The cargo insurer is bound by the arbitration clause outlined in the bill of lading.
The Brazilian Superior Court has recently reached a unanimous verdict in a case managed by the SMA litigation team concerning a cargo claim dispute. The court's decision establishes that the cargo insurer is legally bound by the arbitration clause stipulated in the contract for the carriage of goods.
The case revolves around a shipment destined for a hydroelectric plant, loaded onto a client's vessel at the Port of Santos for transport to Barranquilla, Colombia. While en route near the Dominican Republic, the vessel encountered adverse weather conditions, allegedly resulting in damage to the cargo. The cargo insurer purportedly compensated the assured party and subsequently initiated claims in the State Court of São Paulo, in the city of Santos.
Due to the summons being served on agents lacking the authority to accept summons on behalf of the vessel’s interests, no defence was filed, leading to a default judgment issued by the first instance judge.
In response, the interests of the vessel lodged appeals. Among the arguments was the contention that the service of summons should be declared null and void and that Brazilian Courts lacked jurisdiction over the matter, as dictated by the arbitration clause in the bill of lading.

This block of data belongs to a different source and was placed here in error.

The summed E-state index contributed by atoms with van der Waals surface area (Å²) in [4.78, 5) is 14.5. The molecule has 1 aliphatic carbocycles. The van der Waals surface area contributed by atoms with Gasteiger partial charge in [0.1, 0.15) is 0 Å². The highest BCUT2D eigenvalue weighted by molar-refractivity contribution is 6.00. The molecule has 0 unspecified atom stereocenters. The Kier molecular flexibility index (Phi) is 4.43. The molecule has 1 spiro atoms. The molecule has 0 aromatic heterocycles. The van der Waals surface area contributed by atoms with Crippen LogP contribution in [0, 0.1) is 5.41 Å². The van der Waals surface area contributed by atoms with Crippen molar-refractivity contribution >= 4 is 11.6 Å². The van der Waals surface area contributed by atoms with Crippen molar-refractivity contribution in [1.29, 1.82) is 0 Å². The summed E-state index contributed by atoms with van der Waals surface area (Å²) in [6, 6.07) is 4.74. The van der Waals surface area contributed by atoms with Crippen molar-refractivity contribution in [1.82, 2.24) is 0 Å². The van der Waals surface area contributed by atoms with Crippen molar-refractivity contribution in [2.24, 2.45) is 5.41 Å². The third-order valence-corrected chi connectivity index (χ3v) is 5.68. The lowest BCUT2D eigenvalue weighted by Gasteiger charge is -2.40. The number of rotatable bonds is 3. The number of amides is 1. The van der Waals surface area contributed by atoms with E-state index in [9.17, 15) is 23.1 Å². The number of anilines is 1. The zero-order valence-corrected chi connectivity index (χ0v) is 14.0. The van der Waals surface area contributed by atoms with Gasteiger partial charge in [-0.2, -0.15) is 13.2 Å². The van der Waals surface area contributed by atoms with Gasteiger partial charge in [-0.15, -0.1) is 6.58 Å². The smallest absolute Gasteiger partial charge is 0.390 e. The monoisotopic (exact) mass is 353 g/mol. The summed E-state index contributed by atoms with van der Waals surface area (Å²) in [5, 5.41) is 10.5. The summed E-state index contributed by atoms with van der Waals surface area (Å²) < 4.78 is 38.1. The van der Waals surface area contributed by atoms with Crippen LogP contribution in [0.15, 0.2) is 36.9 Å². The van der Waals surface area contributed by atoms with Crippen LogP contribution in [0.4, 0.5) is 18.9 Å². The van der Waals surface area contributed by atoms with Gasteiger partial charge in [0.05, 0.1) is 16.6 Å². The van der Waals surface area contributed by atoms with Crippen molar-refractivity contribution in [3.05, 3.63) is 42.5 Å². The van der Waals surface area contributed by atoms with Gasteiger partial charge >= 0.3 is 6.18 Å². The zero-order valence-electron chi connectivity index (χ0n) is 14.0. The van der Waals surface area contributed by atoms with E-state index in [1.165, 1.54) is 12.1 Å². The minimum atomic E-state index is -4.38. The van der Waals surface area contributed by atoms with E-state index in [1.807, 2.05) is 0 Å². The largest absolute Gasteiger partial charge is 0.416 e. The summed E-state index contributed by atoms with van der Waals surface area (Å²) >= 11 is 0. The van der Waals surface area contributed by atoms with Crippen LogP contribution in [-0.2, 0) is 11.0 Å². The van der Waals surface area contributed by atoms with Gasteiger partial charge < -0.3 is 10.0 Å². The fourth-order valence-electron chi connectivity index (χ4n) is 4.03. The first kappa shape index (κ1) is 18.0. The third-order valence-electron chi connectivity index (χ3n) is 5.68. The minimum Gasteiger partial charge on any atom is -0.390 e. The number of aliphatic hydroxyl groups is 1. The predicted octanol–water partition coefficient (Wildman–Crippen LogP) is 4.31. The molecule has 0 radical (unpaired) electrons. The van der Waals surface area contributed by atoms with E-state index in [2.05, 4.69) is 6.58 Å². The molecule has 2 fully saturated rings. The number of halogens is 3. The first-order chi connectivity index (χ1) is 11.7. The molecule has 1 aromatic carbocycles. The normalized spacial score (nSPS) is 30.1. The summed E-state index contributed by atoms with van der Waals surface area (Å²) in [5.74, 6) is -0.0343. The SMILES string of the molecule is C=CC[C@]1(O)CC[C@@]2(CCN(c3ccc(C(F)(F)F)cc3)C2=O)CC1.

Subsequently, the Court of Appeal of the State of São Paulo (second instance) reversed the initial decision, stating the arbitration clause's validity and underscoring the cargo insurer's adherence to it.
The cargo insurers then pursued a special appeal (elevated to the third instance – the Superior Court of Justice), asserting that as a third party to the carriage contract, they couldn't be obligated by the arbitration clause and that they possessed a constitutional right to access the courts.
Nevertheless, the Superior Court upheld the Court of Appeal's ruling, reasoning that the existence of an arbitration clause constitutes a risk assessed by the cargo insurer during the issuance of the insurance policy. By choosing to insure the risk, the cargo insurer inherently incorporates the prospect of arbitrating disputes rather than litigating them, a factor reflected in the premium. Based on these premises, the Superior Court concluded that the cargo insurer is indeed bound by the arbitration clause.
The decision in the Special Appeal REsp. 1.988.894/SP was rendered on May 15th, 2023.
Following this precedent-setting decision, another analogous case handled by the SMA litigation team yielded a similar ruling from the Superior Court on August 14th, 2023 (Special Appeal REsp. 2034586/SP, presided over by Justice Gallotti.
For further information, please contact Leven Siano (email@example.com) or Marcos Martins (firstname.lastname@example.org).